Mohinder folds his arms across his chest. ‘Your faith and trust in the young men under your aegis is truly moving.’

‘I trust them to be human,’ Nathan says serenely. ‘They can succumb to temptation as can we all.’

‘Yet accusation is not proof. Luke isn’t here, as is abundantly clear, so there is no need for you to continue to disrupt the artist’s work area.’

‘You’re not hiding him under your tunic are you?’ Nathan laughs. A couple of the bailiffs join in and Mohinder feels warmth flood into his cheeks.

‘Indeed not.’

Nathan’s foot taps on the floor before he gathers himself and smiles too brightly. ‘Thank you for your assistance, Brother Mohinder, however grudgingly given. I’ll be sure to let you know when we find Brother Luke.’

‘What is it that Brother Luke is accused of doing?’ Mohinder calls as they leave.

‘Heresy,’ Nathan says shaking his head sadly. ‘He seduced the wine merchant’s son.’

As soon as he has gone, Adam snorts loudly. ‘That milksop seduced someone? He couldn’t seduce a whore with a bag of gold.’



Matt knows how to ride but he does it very little and the path back to the abbey is overgrown and treacherous. He’s still not entirely sure why he ran at Mohinder’s word. In truth, the monk is given to distinctly odd bursts of behaviour, not least of which being an ability to argue loudly in an empty room, but Matt is aware that strange behaviour seems almost encouraged amongst the church. That explains nothing of course and in no way lends Mohinder’s behaviour credence. In fact if Mohinder is correct then there are more questions raised than answered. Matt has neither expectation nor belief in casual miracles. Too many children starve to believe in miraculous feasts. Too many innocents die of disease to believe in miraculous healing. Too many Jews have been slaughtered in pogroms to believe in miraculous warnings of disaster.

Riding along the shoreline, Matt remembers there is a synagogue a few miles away. His people have learnt to settle near docks and major roads. When you have always known you may have to flee in the night you learn to settle places where it will be easiest. He has little love for the church but then he has little love for the thoughtlessly rich who also pay his wages. More than once a promised commission has disappeared in a tantrum or following the casting aside of the faithless subject of the painting. All dealing with the powerful or the rich risk their livelihoods each time they tangle with them, a lowly painter is no different. He is perhaps risking much in hiding the young brother, if Brother Mohinder’s sudden vision is correct. If it is not then there is no harm done but the proof that there is something badly wrong with the brother. To be plagued with untrue visions is a danger only in the reactions of others. Matt knows too well the danger of the church deeming disease to be demonism.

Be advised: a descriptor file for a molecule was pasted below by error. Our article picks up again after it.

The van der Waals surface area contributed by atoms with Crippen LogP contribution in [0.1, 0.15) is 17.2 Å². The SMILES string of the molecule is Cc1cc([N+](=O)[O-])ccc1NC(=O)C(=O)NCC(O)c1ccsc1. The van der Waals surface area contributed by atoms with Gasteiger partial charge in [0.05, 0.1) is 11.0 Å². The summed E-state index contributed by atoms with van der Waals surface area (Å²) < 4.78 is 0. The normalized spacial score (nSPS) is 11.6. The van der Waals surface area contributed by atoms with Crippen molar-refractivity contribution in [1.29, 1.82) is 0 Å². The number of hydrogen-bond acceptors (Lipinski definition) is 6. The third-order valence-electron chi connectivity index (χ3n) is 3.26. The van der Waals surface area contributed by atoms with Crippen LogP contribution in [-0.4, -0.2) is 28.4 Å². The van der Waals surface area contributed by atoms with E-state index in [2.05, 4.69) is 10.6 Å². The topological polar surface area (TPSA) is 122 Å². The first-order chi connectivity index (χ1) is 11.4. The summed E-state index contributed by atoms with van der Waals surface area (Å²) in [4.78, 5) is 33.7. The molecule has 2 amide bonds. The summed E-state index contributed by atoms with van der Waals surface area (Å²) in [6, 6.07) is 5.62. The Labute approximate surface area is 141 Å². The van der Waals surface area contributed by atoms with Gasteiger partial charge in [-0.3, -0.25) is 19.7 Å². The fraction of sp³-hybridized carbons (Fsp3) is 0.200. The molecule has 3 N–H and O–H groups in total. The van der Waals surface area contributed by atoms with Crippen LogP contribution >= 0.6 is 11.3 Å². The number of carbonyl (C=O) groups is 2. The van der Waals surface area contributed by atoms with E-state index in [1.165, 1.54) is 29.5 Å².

And if the boy truly is in some danger then Matt has cast his lot in with him. He should like to imagine he would maintain his silence but he cannot be sure some “holy” instrument would loosen his lips. Insanity. He has no idea what danger Mohinder saw or from what quarter it attacked, he merely reacted. He cannot truly blame himself for that. Three times in his life he has had to flee from mobs. The first time he was barely walking yet the memory of being carried and dragged along the streets still invades his dreams. Is it any wonder that the suggestion of danger sets him running?

Adam should be safe. The boy could talk his way from a noose, and do it with a bright smile. He should be safe. Brother Mohinder is not Matt’s charge. He has no duty for the monk’s safety. This strikes Matt as fortunate since he has rarely seen a man as incapable of hiding every thought and feeling. He is in some manner like a child, discovering each experience for the first time. Still that is perhaps not surprising for a monk, many of them join the monastery when they are very young and remain isolated throughout their lives. Brother Mohinder isn’t Matt’s responsibility but he can’t deny that he’s worried. He’s worried for himself, for Adam, and for the naïve, easily irritable monk with the brilliant but rare smile.